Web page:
Well, that's one good way to kill two birds with one stone, but there's more at work, here. The logistic situation in Afghanistan is this: You just can't get from one area to the other very well. Short of helicopter, the best way to travel across Afghanistan is still donkey. Also, there are only a few key ways to get into the country, which is landlocked and bordered on all sides by nations which are not on the friendliest terms with the U.S. Iran and Pakistan are the primary neighbors, and they flank Afghanistan on either side, meeting each other south of the country. Any airlift into Afghan territory from the Arabian Sea would have to go over miles of hostile territory where surface-to-air missiles could easily disrupt things. But there is the borderland to the north of Afghanistan, where the former Soviet Republics of Uzbekistan, Turkmenistan, Tajikstan and Kazakhstan reside. Tajikstan has been our primary alternative to the Pakistan to gain entry to Afghan territory so far. That nation has agreed to funnel U.S. troops and supplies into Afghanistan, and beef up its borders to stem the heroin trade, in exchange for some well-needed cash. The infamous Khyber Pass is too narrow and prone to ambush to use for any real military purposes, even if it didn't originate in Pakistani territory. So, in the border village of Nizhny Panj, where Afghanistan borders Tajikstan, American forces have built a brand new bridge over the Panj river. This is one of only a few key routes into the territory, and those must be carefully controlled. This is where 30,000 troops can really help out, and robot warfare just won't do the job.

Another thing 30,000 troops can do is build up and more easily defend the air bases south of Kabul. In so doing, it enables the U.S. to have two powerful bases of projected force should Iran or Pakistan decide to interfere with any airlifts; any missile strike would be met with a two-pronged retaliation. (Of course, Pakistan has to worry about India should it take any action against the U.S. There's a delicate balance, there.)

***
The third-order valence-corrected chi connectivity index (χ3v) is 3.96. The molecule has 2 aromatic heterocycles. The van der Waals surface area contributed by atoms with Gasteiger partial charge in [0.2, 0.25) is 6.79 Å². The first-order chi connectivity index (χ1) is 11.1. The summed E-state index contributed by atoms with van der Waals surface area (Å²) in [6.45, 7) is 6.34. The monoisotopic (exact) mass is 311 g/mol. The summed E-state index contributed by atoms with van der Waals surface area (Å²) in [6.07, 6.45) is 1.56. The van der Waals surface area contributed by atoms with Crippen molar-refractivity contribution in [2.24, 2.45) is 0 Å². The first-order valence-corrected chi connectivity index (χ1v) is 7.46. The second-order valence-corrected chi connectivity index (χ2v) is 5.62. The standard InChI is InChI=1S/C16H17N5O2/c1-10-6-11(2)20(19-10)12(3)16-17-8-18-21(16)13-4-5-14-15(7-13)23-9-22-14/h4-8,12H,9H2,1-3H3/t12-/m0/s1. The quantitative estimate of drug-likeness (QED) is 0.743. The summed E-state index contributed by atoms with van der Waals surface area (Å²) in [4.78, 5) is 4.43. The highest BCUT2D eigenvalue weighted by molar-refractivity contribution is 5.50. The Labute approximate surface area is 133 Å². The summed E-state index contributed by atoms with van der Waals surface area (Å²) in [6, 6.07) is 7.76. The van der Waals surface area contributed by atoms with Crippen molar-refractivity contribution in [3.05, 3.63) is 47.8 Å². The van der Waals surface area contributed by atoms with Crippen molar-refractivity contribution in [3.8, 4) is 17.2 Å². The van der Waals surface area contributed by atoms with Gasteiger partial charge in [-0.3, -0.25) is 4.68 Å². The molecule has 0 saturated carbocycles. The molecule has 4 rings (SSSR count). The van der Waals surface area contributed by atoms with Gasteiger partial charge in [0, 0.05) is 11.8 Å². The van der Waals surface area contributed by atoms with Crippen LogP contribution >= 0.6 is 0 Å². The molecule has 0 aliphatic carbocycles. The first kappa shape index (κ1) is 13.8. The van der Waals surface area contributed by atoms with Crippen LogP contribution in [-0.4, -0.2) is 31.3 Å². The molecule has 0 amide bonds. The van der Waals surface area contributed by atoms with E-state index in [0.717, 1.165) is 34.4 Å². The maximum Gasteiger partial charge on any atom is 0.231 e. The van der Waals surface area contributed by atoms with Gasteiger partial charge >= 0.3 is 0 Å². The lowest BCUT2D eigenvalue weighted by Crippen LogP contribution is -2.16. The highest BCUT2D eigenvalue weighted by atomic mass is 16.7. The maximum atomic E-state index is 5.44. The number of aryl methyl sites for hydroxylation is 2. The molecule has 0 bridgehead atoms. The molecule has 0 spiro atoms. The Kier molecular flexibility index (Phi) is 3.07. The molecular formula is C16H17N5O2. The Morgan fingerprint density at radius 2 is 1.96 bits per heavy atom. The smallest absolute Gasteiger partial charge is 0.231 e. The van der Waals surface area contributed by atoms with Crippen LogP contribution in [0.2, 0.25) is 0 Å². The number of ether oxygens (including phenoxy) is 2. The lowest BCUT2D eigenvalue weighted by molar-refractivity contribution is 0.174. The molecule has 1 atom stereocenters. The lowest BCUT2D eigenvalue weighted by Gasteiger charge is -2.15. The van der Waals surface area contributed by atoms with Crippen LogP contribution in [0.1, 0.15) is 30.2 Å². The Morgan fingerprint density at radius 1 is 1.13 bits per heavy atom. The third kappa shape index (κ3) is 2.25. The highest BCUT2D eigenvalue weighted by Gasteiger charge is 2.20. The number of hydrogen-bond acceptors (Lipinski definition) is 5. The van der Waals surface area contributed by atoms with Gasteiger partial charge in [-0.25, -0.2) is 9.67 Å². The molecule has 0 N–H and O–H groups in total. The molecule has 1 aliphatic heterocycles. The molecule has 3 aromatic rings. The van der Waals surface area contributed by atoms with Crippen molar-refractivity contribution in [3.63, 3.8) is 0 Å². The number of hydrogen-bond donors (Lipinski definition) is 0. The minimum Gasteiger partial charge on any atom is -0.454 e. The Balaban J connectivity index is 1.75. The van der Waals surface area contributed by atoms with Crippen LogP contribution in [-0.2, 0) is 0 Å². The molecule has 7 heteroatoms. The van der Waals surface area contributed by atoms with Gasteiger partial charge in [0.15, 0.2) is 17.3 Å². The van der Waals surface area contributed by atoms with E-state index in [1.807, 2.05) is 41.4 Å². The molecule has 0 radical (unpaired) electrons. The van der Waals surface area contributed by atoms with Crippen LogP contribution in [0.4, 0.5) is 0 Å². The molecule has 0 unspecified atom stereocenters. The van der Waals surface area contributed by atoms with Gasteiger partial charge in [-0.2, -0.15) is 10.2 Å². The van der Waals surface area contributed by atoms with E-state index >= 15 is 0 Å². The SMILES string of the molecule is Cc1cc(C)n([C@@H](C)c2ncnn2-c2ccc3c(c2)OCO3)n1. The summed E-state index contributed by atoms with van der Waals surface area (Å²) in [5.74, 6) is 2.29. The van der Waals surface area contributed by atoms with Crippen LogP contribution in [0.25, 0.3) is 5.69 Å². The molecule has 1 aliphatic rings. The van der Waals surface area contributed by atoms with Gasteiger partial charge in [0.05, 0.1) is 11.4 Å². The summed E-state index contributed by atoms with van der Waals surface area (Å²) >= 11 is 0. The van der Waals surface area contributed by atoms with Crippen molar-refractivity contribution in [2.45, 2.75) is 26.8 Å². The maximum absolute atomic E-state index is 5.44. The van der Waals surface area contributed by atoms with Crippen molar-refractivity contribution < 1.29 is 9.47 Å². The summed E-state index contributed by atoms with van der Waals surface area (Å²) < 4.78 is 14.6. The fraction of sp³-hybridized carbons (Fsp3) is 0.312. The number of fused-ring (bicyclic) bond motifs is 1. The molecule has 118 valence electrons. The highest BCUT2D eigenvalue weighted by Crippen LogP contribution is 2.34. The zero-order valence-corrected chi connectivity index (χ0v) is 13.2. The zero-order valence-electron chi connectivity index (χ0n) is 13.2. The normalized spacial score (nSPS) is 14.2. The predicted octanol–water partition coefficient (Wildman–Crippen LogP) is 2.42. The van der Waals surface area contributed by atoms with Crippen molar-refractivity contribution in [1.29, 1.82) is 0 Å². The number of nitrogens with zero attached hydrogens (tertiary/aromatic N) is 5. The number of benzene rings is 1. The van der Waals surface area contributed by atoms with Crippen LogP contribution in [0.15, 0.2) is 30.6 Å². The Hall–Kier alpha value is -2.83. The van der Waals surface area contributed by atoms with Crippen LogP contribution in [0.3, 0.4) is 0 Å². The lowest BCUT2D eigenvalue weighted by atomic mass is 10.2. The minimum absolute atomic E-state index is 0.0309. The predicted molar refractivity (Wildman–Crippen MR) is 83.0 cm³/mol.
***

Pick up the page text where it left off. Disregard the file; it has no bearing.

Finally, the additional troops added to those key controlled areas make the border between Pakistan and Afghanistan our theatre. That's important, because just a little more control of that territory makes the border with Pakistan a lot more porous. Greater porosity with Pakistan's northern border means that our clandestine and special forces can sniff out Bin Laden from within Pakistan itself with greater success. That means that Osama's "safehaven" suddenly becomes not so safe. Should he be found hiding in a mountain cave, one bomb ends it. Should he be found hiding in an urban center, his throat may be slit in the night. Should all that fail, and a smart bomb or cruise missile be needed, we will need to have adequate preparation for Pakistan's outrage. Loosely held bases in Afghanistan would be vulnerable. But solidly held bases in Afghanistan would give Pakistan pause. Furthermore, if Bin Laden were to be captured, we would need to extracate him through Afghanistan. That means solid bases there -- not weak ones.

In short, these additional 30,000 troops are the nail, which keeps the shoe, which keeps the horse, which keeps the rider, which keeps the battle, which wins the war. This is what Obama meant by "vital national importance."

If I'm right, this move solves several problems all at once, and our President is an absolute genius. But of course, all this may hinge on the success of our special forces being able to use our stronger hold on Afghanistan to take out Bin Laden inside Pakistani territory, and then withstand Pakistan's retaliation afterward. We have about two years, maybe slightly longer, to make that plan succeed. If it fails, if we're forced to withdraw with that rat bastard still alive, Al Quaida will have one hell of a feather to stick in its cap.

Let's hope this plan works!

Eric